On November 12, Live Wire paid homage to Apollo Hall of Fame inductee with a screening of the acclaimed documentary, Mr. Dynamite: The Rise of James Brown After the screening, Harry Weinger, a special consultant to the film led a discussion with the film’s director Alex Gibney, editor, Geeta Gandbhir, Hip Hop activist and journalist, Harry Allen, and ethnomusicologist, Michael Veal.
Breakin' Convention: Hip Hop Dance Theatre - How We Get Down Now
Thursday, October 15, 2015 at 6:30 pm
Dance historian and Duke University professor of African American Studies, Thomas F. DeFrantz leads this conversation with performing artists from the U.S. and abroad on how they integrate hip hop choreography with theatre in their work. Panelists included Jonzi D., Ana “Rokafella” Garcia, Antoinette Gomis, and Ukweli Roach.
Harlem's Music Legacy
Thursday, May 7, 2015 at 6:30 pm
Nefertari Kirkman-Bey moderates this discussion reflecting on Harlem’s jazz legacy-- the artists, venues and styles that made Harlem central the development of the music, and the current infusion of energy in the community around this timeless art form. Presented as part of the Harlem Jazz Shrines Festival.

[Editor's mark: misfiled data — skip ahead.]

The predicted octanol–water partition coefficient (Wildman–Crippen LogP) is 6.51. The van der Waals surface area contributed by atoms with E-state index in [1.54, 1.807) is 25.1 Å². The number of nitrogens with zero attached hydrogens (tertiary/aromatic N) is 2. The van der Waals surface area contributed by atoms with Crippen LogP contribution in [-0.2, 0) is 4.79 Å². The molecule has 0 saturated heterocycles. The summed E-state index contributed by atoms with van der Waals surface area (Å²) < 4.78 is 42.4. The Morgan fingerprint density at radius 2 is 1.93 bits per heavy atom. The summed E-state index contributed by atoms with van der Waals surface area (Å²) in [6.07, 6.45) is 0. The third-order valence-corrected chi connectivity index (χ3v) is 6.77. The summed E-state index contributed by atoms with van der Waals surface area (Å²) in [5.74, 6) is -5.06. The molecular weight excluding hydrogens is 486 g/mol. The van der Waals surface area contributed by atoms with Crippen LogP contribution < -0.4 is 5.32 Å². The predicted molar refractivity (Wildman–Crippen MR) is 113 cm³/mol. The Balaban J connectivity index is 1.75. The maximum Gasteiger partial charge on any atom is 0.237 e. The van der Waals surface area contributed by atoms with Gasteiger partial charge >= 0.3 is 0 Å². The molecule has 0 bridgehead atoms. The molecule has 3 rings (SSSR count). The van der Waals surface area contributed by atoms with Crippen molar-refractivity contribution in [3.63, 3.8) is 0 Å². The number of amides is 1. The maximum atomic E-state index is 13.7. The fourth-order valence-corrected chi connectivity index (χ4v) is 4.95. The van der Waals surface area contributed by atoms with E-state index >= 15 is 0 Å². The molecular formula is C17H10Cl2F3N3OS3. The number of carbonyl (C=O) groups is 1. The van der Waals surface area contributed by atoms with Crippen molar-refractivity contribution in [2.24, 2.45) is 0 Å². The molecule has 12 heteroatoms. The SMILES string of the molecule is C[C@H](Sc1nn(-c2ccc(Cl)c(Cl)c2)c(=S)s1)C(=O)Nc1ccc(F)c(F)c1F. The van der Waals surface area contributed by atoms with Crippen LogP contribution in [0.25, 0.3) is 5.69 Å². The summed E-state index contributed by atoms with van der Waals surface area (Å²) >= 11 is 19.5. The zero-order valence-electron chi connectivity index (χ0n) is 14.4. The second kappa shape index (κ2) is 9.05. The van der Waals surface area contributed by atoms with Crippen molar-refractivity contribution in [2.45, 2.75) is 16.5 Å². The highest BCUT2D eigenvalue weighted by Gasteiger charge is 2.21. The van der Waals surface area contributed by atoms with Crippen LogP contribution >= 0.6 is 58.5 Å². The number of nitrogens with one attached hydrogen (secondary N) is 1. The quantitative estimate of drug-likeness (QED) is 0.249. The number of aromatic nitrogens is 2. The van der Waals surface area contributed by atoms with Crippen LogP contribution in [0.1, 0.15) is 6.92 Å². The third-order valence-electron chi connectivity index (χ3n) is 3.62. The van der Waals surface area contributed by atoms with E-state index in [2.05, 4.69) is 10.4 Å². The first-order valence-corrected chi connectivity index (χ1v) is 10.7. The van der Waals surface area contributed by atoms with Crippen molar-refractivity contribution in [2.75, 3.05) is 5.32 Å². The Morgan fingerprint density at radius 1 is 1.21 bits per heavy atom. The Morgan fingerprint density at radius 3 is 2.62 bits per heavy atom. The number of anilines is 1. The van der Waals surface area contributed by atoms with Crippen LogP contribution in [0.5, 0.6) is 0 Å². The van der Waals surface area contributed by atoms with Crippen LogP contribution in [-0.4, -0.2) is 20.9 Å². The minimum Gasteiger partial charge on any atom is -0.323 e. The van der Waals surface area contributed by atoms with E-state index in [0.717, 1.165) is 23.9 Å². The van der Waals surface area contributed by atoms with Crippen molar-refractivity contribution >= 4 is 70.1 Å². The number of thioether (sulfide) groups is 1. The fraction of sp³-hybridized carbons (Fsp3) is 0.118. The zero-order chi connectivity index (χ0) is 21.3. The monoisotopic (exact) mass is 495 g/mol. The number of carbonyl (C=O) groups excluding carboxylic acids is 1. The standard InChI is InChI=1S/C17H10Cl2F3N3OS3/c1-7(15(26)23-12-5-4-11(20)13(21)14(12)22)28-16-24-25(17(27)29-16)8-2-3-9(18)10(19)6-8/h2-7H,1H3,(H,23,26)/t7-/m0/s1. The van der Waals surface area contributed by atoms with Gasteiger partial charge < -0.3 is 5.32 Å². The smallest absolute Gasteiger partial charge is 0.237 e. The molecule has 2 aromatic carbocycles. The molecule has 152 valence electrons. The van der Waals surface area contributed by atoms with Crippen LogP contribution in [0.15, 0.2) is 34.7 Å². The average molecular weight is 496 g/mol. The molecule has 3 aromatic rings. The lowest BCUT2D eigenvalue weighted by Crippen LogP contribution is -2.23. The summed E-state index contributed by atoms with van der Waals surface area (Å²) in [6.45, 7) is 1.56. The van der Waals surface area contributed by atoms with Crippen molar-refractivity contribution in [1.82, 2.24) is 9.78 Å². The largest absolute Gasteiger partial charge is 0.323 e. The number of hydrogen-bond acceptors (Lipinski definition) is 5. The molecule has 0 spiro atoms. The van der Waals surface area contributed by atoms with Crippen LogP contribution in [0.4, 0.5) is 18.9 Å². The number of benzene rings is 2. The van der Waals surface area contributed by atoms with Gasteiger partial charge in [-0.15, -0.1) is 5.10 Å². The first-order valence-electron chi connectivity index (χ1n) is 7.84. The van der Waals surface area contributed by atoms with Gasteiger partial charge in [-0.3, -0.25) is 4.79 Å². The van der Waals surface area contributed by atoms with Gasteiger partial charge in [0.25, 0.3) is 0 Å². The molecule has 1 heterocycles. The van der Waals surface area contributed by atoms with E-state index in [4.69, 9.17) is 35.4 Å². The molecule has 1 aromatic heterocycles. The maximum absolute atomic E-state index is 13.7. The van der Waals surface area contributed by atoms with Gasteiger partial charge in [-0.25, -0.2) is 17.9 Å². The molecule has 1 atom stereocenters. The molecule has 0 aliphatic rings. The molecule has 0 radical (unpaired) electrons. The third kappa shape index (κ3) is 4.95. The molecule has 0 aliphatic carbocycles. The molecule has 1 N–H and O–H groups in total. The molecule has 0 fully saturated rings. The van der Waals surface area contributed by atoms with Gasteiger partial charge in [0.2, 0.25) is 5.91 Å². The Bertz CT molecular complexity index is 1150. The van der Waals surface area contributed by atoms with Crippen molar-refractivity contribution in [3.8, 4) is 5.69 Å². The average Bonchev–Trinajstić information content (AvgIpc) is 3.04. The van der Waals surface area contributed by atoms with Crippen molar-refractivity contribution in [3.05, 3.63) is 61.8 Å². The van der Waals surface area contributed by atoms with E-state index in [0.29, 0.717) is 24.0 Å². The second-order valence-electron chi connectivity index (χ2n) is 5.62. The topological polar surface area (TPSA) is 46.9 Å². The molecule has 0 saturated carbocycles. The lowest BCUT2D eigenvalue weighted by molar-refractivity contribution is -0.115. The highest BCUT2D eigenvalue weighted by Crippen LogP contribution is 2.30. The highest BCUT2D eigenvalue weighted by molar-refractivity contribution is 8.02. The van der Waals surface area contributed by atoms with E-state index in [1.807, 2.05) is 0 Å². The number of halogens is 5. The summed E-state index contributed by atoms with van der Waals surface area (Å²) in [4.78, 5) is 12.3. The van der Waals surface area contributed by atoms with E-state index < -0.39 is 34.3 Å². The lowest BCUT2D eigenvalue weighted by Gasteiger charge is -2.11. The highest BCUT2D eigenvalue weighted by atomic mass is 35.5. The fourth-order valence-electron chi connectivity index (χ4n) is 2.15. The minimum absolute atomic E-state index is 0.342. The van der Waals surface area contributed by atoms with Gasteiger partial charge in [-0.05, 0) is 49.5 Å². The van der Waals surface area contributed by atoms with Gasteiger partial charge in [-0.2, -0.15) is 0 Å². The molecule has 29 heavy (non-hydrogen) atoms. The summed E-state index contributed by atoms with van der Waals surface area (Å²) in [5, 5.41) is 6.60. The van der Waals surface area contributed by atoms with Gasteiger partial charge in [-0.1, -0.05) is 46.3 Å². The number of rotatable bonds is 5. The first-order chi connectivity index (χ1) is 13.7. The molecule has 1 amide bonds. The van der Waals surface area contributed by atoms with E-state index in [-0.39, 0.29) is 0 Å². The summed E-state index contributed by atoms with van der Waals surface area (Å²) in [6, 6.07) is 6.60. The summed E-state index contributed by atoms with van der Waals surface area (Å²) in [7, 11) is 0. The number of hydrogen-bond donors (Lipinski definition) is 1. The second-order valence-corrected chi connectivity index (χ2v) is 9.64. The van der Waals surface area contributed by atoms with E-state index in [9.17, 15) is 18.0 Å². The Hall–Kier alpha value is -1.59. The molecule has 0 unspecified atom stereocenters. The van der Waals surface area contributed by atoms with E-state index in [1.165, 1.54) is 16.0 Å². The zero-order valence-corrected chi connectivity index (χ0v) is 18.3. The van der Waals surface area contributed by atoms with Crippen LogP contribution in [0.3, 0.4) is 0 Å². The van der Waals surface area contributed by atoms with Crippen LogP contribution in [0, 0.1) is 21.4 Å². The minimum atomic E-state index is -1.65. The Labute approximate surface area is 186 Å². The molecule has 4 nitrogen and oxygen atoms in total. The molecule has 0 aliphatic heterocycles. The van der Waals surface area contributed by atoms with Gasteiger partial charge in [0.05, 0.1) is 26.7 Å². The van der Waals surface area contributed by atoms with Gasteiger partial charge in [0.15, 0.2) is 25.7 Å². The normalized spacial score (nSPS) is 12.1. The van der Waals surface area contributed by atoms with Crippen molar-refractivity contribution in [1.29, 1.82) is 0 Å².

Bold Soul Sisters
Thursday, March 26, 2015 at 6:30 pm
Riding the waves of an evolving Feminist movement and the sexual revolution, the “girl groups” of the 1960s gave way to a more progressive look and sound for female singers in the 70s. Groups like Labelle, The Pointer Sisters, First Choice, and Sister Sledge took R&B, jazz, soul and even country music to a new level. Music journalist and essayist Christian John Wikane interviews four women who helped power these groups to the pinnacle of the 1970s popular music scene: Rochelle Fleming, Nona Hendryx, Ruth Pointer, and Kathy Sledge.
South African Music Now